Badou Jack embraces underdog role once again in Adonis Stevenson title fight
Jack remains boxing's most underrated fighter despite titles in two weight divisions
If there has been a consistent theme throughout the rise of former two-division champion Badou Jack, it's just how overlooked he has been at each turn.
From his 168-pound title victory over Anthony Dirrell in 2015, all the way through high-profile defenses against George Groves and James DeGale, Jack was listed as the betting underdog coming in. It's a position that Jack, 34, finds himself in once again entering Saturday's showdown for the world light heavyweight title.
Jack (22-1-2, 13 KOs) will travel to enemy territory in Toronto to challenge WBC champion and long-reigning lineal king Adonis Stevenson (29-1, 24 KOs) at the Air Canada Centre (Showtime, 10:05 p.m. ET). The card serves as the main event of a split-site doubleheader which also includes Gary Russell Jr. defending his WBC featherweight title against Joseph Diaz Jr. from Oxon Hill, Maryland.
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Becoming boxing's most underrated top fighter hasn't been an easy journey yet Jack, a native of Sweden who fights out of Las Vegas, has only continued to impress each time he steps up in competition.
A soft-spoken and humble fighter, Jack has never been a huge knockout puncher, trash talker or flashy boxer, which might help explain those regularly betting against him. What he is, however, is solid, consistent and tough, which has helped him overcome not just a devastating first-round knockout loss in 2014 but the pressure that comes with being flaunted as the "next big thing" by promoter Floyd Mayweather.
While Jack continues to sit on the outside looking in of most pound-for-pound top 10 lists, he has finally started to get his due from critics and fans.
"It's getting better and better, to be honest, but I don't care about people giving me respect or not," Jack. "Just give me the belt and give me the money and I'm good. All the respect will come after that. First you get the money, and then you get the power."
Jack's recent run is as good as any fighter in the game. After twice defending his 168-pound title, he fought to a disputed majority draw against James DeGale in a super middleweight unification bout in January 2017 -- a fight of the year contender that most felt he won. Then, after announcing a move up to light heavyweight, he stopped and retired Nathan Cleverly last August on the Floyd Mayweather-Conor McGregor undercard to win a 175-pound title that he has subsequently vacated.
"I'm a natural light heavyweight. I could even fight at cruiserweight," Jack admitted. "I should've moved up a long time ago. Everything happens for a reason, and we are here. I feel way stronger and with more energy. Against Cleverly, I was throwing 100 punches a round over the last few rounds.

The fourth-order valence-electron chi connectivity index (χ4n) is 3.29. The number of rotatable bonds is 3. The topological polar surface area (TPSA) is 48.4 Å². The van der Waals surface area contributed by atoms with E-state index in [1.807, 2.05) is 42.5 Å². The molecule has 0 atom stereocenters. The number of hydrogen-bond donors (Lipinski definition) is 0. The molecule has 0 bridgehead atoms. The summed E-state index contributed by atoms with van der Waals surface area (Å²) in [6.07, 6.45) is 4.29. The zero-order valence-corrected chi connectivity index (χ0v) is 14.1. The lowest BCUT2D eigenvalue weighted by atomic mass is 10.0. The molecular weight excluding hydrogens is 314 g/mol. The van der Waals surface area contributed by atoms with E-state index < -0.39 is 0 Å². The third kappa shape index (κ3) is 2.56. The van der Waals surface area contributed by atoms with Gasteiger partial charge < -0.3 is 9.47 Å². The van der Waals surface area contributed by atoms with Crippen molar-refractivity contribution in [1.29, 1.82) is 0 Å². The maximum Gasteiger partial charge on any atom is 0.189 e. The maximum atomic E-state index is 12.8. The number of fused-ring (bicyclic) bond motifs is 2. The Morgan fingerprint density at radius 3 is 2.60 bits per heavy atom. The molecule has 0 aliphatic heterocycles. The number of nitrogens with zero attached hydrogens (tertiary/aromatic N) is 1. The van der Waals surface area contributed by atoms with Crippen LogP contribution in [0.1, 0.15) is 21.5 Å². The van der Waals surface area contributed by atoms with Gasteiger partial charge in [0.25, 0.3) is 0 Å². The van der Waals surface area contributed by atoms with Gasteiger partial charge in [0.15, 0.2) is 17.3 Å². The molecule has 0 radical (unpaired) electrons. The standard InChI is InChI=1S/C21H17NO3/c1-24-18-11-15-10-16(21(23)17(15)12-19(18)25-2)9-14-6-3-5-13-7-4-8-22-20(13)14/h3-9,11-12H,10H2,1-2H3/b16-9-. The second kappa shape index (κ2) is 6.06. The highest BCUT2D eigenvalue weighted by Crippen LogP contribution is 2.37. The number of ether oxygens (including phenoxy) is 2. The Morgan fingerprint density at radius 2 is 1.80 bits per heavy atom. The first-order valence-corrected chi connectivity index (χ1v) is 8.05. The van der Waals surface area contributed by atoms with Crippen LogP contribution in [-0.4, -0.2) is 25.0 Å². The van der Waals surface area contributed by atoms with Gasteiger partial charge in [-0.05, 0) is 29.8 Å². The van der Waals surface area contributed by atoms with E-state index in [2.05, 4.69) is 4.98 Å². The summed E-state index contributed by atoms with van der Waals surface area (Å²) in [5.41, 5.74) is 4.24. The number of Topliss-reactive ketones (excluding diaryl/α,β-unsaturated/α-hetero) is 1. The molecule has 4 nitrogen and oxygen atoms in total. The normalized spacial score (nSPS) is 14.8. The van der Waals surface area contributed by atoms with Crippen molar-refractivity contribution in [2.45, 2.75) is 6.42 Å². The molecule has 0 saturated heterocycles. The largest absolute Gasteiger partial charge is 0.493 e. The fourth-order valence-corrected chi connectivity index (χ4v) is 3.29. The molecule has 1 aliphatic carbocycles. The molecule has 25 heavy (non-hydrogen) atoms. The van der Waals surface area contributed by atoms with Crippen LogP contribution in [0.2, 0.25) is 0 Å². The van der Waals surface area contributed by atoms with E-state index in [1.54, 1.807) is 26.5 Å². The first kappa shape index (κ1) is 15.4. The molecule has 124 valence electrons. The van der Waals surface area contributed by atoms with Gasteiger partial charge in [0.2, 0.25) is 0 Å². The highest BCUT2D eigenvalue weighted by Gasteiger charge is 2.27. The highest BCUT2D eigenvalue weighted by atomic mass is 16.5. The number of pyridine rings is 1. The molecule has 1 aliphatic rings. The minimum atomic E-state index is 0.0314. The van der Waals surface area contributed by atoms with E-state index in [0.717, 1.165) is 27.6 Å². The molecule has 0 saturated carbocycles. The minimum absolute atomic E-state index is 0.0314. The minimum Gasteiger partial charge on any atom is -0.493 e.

"[Against DeGale] I didn't take that much punishment. … the fight speaks for itself. Just look at us after the fight. I looked better against Cleverly and I look better and better in each fight. Look at [DeGale], he looked like s--t, to be honest, in his next two fights. That speaks for itself, I don't even have to say nothing. That tells you who won the fight."
Jack is ready to once again jump into the deep end against the very best in the division. Stevenson, 40, who knocked out Chad Dawson in 2013 to win the title, has made eight defenses and is currently boxing's second-longest reigning champion behind Gennady Golovkin.
While Stevenson serves as the most dangerous challenge of Jack's career, it's a wonder whether the same can be said in reverse, as well. For all of Stevenson's success since becoming an unlikely lineal champ in his late 30s, he has deftly done his best to avoid some of the biggest threats in the division, including Sergey Kovalev and Eleider Alvarez, the latter of whom was his mandatory opponent for two years.
Jack isn't willing to call Stevenson out as much as many critics and fans are, saying there are two sides to every story, especially when it comes to business. He does give "Superman" credit for agreeing to face him.
"I'm the king at light heavyweight," Stevenson said during Monday's media day. "I beat the king to become the king. I know that I've accomplished some great things and me and my team plan to continue to do everything we can to stay on top.
"I'm hungry for knockouts. If Badou comes in aggressive, this could end very quickly. You have to step into the ring with me to understand my power. If I connect right just one time, that's it, lights out. We train specifically for knockouts."
Jack has been remarkably durable since his one-punch KO loss to Derek Edwards four years ago, the kind of derailing blow that many top young prospects never recover from. Because of how quickly he was able to regroup and work his way into becoming a champion, Jack has no fear of stepping in front of Stevenson's big left hand and has no issue being the underdog yet again.
"That whole [Edwards] fight, that don't mean nothing. That was an accident that happened a long time ago," Jack said. "Of course, you've got to be careful with a guy like Adonis Stevenson. People forget, though, that I'm the one who asked him to fight. I've been calling him out and asking for this fight for a long time. If I was too worried about his punching power or whatever, I wouldn't have called him out.
"I'm ready for war regardless of what kind of fight -- whether it's an inside fight, an outside fight or a boxing match. I'm ready for everything that he brings to the table."
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